About St. John

Knowledge of the life of St. John of Patmos (also known as the ‘Theologian’ or the ‘Divine’), the author of the Book of Revelation, which includes the letters to the seven churches of Asia Minor, mostly comes from apocryphal stories recorded after his death. Christian tradition iden­tifies him with Other New Testament figures of the same name, St. John the Evangelist, the traditional author of the Fourth Gospel who is also claimed to be St. John the Apostle. The accounts of the Gospels agree that the lat­ter is the son of Zebedee; together with his brother James (the Greater), he decided to follow Christ while fishing in the lake Galilee. He became one of Christ’s closest dis­ciples and is said to have been with him on various sig­nificant occasions such as the Transfiguration and the Crucifixion. According to the Fourth Gospel, also known as the Gospel of John (In 19:26-27), on the cross:

When Jesus saw his mother and the disciple there whom he loved, he said to his mother, Woman, behold, your son. ‘ Then he said to the disciple, ‘Be­hold, your mother. ‘ And from that hour the disciple took her into his home.

The disciple whom he loved is thought to have been St. John. He is said to have been martyred like his brother St. James and buried in Jerusalem. Another tradition holds that taking the Virgin with him, St. John traveled to Ephesus in Asia Minor, was exiled to the island of Patmos, wrote the Fourth Gospel and the Book of Revelation there and finally returned to Ephesus where he died and was buried. The second half of the first century was full of disasters for the early Christians. The Romans at first regarded Christianity as a new Jewish movement. Like the others it ‘was expected to disappear or survive as a sect after the crucifixion of Christ.

When this did not happen and Christians began to challenge (probably not in quantity but in essence) the accepted doctrine of the Synagogue and Rome, its leaders were caught and eliminated. St. Stephen and St. James the less (the traditional brother of Christ) were stoned to death and St. James the Greater put to the sword. St. Peter and St. Paul were taken to Rome and executed. Many believers had to leave Palestine and seek shelter in other countries. It is during this period, probably during the Jewish Revolt (66-70) which ended with the destruction of the Second Temple in Jerusalem that St. John, taking the Virgin with him, traveled to Ephesus.

At that time Ephesus probably had a population of over hundred and fifty thousand, which must have included a large number of Jews, and about a thousand or more Jewish and Gentile Christians. Following the Jewish Re­volt, Jews and Jewish Christians of the diaspora began to lose their favorable position in Roman eyes and fall into disgrace. To the discontent of the Jews, the Gentile Christians, since they had not participated in the revolt, were treated better. However by this time the solid Christian communities established during the first missionary wave had been weakened by dissensions and declining numbers. On arriving in Ephesus , St. John was shocked to see how some Christians had compromised with pagan practices, a situation which he refers to in his first letter of the Revelation. This is addressed to the Christians in Ephesus.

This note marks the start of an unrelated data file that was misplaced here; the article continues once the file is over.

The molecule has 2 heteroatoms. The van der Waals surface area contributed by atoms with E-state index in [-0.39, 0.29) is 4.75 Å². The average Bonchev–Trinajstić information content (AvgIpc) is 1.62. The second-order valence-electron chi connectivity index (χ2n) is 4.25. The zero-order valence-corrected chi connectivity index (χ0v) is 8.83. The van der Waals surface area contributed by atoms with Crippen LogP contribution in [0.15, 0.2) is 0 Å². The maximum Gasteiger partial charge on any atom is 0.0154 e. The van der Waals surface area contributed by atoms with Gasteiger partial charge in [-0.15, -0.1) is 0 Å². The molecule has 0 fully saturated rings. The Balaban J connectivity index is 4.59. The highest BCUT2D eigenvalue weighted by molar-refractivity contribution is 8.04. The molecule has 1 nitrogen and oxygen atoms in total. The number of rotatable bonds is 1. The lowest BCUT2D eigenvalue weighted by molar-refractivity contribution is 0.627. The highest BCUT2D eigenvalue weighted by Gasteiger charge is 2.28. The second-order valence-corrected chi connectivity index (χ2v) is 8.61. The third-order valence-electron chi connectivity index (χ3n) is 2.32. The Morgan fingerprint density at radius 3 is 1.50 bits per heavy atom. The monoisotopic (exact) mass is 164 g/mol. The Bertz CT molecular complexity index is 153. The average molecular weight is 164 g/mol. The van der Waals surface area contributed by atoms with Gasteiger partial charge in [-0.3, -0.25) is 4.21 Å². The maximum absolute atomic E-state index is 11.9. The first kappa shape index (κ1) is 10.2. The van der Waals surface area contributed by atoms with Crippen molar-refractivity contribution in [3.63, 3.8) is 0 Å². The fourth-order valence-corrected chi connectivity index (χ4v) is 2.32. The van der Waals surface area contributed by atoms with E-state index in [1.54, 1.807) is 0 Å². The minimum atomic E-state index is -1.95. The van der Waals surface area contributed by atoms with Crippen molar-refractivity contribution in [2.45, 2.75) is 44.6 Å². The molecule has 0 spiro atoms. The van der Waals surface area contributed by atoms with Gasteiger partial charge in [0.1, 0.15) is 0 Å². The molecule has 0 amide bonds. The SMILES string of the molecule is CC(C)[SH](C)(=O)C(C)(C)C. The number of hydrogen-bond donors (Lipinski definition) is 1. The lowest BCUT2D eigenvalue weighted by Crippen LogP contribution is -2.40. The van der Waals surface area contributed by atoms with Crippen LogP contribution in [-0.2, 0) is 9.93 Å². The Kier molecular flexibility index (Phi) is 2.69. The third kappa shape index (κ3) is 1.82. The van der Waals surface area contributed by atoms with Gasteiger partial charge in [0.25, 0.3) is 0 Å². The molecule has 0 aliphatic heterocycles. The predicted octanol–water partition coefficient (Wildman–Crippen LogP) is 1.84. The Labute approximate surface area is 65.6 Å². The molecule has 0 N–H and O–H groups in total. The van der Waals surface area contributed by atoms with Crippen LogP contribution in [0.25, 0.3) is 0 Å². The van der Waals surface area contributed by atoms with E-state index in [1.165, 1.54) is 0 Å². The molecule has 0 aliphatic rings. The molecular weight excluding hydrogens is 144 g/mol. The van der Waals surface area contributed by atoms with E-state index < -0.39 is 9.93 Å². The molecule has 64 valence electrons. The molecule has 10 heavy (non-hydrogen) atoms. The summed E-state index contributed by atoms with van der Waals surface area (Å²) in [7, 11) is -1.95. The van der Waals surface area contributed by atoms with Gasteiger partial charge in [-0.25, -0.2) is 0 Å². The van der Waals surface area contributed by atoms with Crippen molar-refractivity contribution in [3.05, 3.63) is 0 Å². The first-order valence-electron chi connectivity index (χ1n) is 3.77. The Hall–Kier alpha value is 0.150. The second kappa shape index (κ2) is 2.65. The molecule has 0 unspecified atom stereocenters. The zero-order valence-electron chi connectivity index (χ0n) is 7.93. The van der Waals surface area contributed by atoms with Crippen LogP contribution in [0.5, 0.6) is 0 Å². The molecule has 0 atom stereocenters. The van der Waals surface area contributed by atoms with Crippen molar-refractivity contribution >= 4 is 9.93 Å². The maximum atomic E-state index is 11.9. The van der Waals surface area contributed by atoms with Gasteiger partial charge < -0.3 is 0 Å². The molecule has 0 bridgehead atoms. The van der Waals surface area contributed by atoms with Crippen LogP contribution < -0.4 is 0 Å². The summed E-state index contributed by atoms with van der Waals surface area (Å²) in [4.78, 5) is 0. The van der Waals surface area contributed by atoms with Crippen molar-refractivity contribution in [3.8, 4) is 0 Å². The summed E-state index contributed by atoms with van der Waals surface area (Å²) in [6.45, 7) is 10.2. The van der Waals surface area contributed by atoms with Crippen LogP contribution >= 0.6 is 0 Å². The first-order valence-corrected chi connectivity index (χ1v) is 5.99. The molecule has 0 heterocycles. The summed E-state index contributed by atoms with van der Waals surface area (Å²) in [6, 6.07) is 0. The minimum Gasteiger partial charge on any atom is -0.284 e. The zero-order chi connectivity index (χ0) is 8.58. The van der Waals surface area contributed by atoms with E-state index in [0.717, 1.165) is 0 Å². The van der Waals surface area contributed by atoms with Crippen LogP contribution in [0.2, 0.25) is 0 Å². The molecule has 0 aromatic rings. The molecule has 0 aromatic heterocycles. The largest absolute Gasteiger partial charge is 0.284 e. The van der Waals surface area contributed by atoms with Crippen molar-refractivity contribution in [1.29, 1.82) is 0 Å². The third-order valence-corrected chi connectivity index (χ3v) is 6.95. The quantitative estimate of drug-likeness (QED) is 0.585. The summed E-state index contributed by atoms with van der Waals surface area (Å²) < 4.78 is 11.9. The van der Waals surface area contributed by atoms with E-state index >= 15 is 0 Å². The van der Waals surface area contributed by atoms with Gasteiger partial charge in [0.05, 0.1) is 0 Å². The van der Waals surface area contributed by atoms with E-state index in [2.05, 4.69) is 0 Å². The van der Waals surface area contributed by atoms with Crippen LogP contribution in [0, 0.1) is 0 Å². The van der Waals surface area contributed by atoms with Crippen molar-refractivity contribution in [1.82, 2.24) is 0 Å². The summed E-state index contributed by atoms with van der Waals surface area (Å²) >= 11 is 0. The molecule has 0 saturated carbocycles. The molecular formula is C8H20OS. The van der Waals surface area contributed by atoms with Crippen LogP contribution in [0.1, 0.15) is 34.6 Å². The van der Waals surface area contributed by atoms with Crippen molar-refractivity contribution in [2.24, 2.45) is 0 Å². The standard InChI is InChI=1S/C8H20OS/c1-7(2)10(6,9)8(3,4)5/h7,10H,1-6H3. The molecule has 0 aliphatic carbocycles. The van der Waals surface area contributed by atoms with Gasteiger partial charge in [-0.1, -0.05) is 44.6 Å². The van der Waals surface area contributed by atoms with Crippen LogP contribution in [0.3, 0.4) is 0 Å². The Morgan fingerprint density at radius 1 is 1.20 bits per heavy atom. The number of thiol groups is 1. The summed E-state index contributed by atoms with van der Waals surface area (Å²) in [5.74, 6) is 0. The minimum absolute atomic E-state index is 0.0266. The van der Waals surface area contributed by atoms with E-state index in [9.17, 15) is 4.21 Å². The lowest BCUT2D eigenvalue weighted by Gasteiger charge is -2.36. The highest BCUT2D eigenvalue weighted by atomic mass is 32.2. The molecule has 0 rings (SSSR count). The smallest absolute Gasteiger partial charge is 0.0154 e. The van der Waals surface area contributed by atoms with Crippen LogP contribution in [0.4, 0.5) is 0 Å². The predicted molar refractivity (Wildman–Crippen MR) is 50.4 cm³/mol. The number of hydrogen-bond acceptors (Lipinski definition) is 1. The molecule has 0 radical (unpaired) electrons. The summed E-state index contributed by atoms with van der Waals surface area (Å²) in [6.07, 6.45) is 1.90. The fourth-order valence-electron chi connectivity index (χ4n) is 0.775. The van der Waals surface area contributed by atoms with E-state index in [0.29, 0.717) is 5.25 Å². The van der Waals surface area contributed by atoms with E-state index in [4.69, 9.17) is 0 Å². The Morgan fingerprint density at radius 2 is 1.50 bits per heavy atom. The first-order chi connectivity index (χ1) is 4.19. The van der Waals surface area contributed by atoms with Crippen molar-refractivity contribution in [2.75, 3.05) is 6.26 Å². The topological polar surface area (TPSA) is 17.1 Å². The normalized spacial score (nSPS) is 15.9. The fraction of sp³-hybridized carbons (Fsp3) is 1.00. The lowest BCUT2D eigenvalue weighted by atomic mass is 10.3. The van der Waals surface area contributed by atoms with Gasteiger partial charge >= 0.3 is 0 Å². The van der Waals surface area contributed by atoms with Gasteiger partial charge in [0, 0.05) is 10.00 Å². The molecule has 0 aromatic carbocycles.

The first part of the major ancient source which is thought to have narrated the arrival and first stay of St. John in Ephesus is lost. What survives relates mostly to his return from Patmos exile; how he began proclaiming the Gospel in Ephesus , his contests with both pagans and heretics among his own community, his miracles and his death there.

In the Book of Revelation St. John does not give any detailed information about the cause of his exile. He merely says that he was exiled to Patmos on account of the word of God and the testimony of Christ (Rv1 :9). Preaching was not a capital crime which would lead to banishment. As long as they did not cause disturbances the Roman administration allowed the people under their rule to worship whatever god or cult they chose. Chris­tians were not regarded as criminals in Roman eyes but members of an illicit religion.

When he was serving as the governor of the province of Bithynia, the younger Pliny wrote to Trajan asking the emperor’s advice on what to do with the Christians whose numbers kept on increasing. The governor admitted that although he executed Christians as his predecessors had done, he did not know the exact nature of their crime. Pliny’s letter is the first documented account of Christian presence in Anatolia. Trajan, although in the course of time he changed his opinion, did not regard the Christians as dangerous.

In Ephesus it is probable that St. John was accused of being an agitator. Being the most prominent figure of his group he might have been chosen to serve as an example. The worst punishment reserved for criminals not sentenced to death, was to strip them of their civil rights and material possessions and banish them to a remote cor­ner of the empire or to an isolated spot. If St. John had been accused of refusing to sacrifice to the imperial cult, especially the cult of Domitian (81-96) which was then established in Ephesus , this would have been a capital crime punishable by death. The huge edifice to the south of the state agora in Ephesus was the first temple of the imperial cult erected in Anatolia and its impact must have been on the Christians in this city.

A late Greek tradition has it that after arriving in Ephesus the story of St. John’s miracles reached the ears of Domitian and he was called to Rome. Here his power was tested in front of the emperor by making him drink a cup of poison which killed a criminal but did not harm him, and by asking him to raise a girl who had supposedly been slain by an evil spirit. Domitian, impressed by what he had witnessed, decided only to banish him to Patmos. His banishment lasted until the death of the emperor.